By Isabella Bablumian (Guest Contributor)
I am what they call a transcultural child. I started my serial migrations by moving out of Armenia when I was eleven and have since lived in nine cities across three continents. Leaving my motherland behind was a difficult experience and always haunted me no matter how closely I integrated with the countries that became my new homes. Learning new languages and cultures became the remedy for dealing with this partial loss of identity in a continuous process of self-discovery within new cultures. I thrive in multi-cultural environments and am a local everywhere I go.
Yet, somehow, my Armenian identity remains intact. The voice calling on me from within is strong and unmistakable. On many occasions I´ve fled back to Armenia in tears, wanting to start everything from scratch; traveled across the world just to wash myself in the millennial freshwater of our high-mountain Lake Sevan, to breathe the childhood air that filled me with memories, eat a real apricot that seemed to heal me with its nectar. It never failed, but also did not last… I was forever changed, fully true to my Armenian roots, but unable to put them down again on the lands that gave me birth.
As this search continued, I came to the realization that no matter where I am (even back in Armenia), I will always feel the longing that is calling from the depth of my self to stay connected with the essence that makes up the interweaving of my being.
Therefore, instead of continuing to chase my identity within a specific location, I have since tried to find and retain particles of cultural connection in new ways. One of which occurred through finding and connecting to those dispersed pieces of Armenia that I had the chance to uncover around me in the most unimaginable parts of the world; through the people that dispersed a century ago away from their ancestral lands and formed a new world-wide Armenia.
Each encounter with our compatriots resonates deep on a molecular level and restores something that I lost when I left home. The first encounter is always replete with surprise; the awe of finding the Armenian oases that remain intact in the communities that our people have created with so much care and worked so hard to maintain. These places, whether they are churches, monuments, cultural centers, schools, all breathe something so inexplicably Armenian. In them, those of us that leave abroad find a fleeting connection that serves as a link to maintaining our tie to our culture and identity.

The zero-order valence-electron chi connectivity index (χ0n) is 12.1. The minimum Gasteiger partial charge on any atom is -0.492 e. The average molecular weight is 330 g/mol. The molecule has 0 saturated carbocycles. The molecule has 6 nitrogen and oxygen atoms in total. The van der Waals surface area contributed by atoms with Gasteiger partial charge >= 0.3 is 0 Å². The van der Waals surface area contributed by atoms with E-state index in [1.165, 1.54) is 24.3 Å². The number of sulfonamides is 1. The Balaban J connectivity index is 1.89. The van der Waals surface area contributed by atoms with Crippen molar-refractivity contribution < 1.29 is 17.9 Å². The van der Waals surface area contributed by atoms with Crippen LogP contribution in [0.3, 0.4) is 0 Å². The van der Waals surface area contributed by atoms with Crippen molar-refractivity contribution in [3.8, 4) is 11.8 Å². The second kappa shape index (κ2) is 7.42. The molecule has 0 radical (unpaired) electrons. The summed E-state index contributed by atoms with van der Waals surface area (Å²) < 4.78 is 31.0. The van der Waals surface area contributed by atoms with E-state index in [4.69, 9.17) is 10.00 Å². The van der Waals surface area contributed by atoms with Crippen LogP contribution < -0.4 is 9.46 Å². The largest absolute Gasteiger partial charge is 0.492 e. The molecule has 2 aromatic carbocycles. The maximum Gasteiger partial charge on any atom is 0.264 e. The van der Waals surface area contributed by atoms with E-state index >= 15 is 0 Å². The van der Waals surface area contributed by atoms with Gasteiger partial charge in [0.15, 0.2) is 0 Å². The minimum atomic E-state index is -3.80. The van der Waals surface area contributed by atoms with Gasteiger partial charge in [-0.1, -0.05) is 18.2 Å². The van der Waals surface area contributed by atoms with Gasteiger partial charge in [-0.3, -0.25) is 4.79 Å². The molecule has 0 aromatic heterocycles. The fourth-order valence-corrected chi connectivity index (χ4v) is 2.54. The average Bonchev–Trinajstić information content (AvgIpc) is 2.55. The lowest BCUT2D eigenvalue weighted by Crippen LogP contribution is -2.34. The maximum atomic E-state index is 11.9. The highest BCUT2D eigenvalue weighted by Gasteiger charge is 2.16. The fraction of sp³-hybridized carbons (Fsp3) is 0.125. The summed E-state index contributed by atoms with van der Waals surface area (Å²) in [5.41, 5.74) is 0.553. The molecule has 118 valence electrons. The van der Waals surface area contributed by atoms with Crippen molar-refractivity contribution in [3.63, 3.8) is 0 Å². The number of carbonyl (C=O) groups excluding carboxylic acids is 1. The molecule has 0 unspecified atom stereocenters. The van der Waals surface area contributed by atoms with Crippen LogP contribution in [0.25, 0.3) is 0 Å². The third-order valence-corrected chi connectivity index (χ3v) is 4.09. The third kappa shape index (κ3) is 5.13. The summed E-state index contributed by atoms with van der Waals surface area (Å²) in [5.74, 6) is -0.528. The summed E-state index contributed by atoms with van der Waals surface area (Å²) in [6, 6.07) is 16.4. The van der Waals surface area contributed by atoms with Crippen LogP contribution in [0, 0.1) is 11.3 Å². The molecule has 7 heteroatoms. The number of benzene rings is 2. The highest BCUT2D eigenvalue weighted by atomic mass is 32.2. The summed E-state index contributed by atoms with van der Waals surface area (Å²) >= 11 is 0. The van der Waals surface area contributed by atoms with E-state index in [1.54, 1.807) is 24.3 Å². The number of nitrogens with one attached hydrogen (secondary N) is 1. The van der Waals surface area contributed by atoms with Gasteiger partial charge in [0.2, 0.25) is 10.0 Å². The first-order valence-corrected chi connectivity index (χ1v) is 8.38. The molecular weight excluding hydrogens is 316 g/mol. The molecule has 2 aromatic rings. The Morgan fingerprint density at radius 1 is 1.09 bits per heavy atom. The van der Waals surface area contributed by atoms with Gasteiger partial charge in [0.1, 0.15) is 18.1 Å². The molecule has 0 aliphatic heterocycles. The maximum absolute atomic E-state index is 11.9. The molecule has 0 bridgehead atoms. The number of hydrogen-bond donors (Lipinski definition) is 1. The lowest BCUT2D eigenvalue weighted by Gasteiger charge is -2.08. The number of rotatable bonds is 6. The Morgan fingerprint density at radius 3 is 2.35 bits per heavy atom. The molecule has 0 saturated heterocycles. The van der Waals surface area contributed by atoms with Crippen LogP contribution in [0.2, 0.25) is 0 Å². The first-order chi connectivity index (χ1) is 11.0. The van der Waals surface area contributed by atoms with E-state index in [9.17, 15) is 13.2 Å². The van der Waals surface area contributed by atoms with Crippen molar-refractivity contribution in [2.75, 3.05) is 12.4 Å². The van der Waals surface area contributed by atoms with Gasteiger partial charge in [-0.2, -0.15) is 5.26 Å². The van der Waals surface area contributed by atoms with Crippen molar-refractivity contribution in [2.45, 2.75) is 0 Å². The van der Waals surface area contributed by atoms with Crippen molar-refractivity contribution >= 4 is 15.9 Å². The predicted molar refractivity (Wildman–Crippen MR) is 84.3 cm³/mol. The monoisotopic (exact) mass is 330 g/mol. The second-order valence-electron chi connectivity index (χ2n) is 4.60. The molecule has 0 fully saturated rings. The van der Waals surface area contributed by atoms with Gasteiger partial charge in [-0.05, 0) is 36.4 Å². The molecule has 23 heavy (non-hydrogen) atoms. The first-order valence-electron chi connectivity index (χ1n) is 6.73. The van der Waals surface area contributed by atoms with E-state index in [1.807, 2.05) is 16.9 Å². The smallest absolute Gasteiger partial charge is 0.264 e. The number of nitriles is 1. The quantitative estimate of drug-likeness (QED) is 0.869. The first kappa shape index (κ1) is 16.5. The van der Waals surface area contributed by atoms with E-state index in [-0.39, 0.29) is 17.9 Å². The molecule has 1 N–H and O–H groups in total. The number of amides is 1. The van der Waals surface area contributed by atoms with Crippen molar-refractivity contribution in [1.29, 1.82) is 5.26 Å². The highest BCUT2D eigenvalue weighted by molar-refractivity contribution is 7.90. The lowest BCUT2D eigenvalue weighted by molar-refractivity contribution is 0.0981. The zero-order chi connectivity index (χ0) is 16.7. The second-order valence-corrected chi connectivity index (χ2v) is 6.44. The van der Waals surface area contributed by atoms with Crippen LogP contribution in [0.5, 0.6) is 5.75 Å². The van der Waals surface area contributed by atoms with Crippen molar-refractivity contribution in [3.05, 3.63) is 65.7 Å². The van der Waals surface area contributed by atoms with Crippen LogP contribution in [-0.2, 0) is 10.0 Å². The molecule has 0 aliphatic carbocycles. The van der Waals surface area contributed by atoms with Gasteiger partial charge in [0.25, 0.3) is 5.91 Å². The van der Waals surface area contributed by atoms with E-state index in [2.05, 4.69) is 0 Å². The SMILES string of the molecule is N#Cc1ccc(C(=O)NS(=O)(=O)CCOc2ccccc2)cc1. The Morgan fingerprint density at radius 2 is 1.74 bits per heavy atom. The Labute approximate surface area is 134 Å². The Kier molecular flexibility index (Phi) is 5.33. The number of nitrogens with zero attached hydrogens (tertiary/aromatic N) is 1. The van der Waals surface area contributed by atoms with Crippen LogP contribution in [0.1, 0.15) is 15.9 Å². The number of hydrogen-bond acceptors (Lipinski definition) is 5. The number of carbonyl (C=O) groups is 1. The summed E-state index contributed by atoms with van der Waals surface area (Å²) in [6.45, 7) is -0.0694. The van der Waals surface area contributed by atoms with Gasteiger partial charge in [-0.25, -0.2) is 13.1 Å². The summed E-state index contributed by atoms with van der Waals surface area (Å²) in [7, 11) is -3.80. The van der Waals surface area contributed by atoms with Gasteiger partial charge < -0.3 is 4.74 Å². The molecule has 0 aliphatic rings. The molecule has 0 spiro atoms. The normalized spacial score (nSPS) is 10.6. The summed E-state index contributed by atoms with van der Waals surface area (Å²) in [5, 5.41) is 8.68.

There are numerous flashbacks that revive some of these connections: the looks full of longing memories in the eyes of the St. John Garabed church members in San Diego as I sing some of the Komitas songs at an event; the uncontrollable tears flooding from my eyes as I hear Zulal sing Sareri Hovin Mernem in Washington D.C. ; the first attempt at singing an Armenian song by a Rio de Janeiro native of Armenian descent, who never understood her passion for a language she didn’t speak and music she didn’t know, but the love for which seems to have been passed to her by her great-grandmother before she perished in Adana; a poem dedicated to the victims of the genocide engraved on a glass in a busy metro-station called Armenia in Sao Paulo.
The uplifting memories are endless. Receiving my grandmother from Armenia, a small tree in her hands that customs somehow allowed her to bring to the US, because she HAD to plant an Armenian tree in her daughter´s garden; a French-Armenian girl running up to me in a huge crowd of strangers, eager to meet the very first Armenian from Armenia at a social event in Rio de Janeiro, Brazil; the enthusiasm of the youth dancing shurj par at the cultural center in Buenos Aires; the four Armenians united by some incredible force of serendipity on a metro train en route to the Maracana Stadium, drawn by the Armenian flag I was carrying to a World Cup game in Rio de Janeiro.
The stories are infinite and distinct, but all connected by something truly Armenian that our people carry with them no matter where they are.
The urge to give voice to their unmistakably Armenian voices, whose individual and collective stories remain unknown to the world, inspired me to implement a project, entitled Armenia Sings on in our Hearts. The short documentary will tell the story of the Armenians a century after the genocide by capturing the common threat that persisted in the individuals that persevered, formed new communities around the world, and maintained their identity so far from home.
Isabella Bablumian currently resides in Rio De Janeiro, Brazil. She works in the field of International Relations and Development and is also a singer who performs classical and traditional Armenian music. She is currently working on a documentary entitled Armenia Sings on in our Hearts.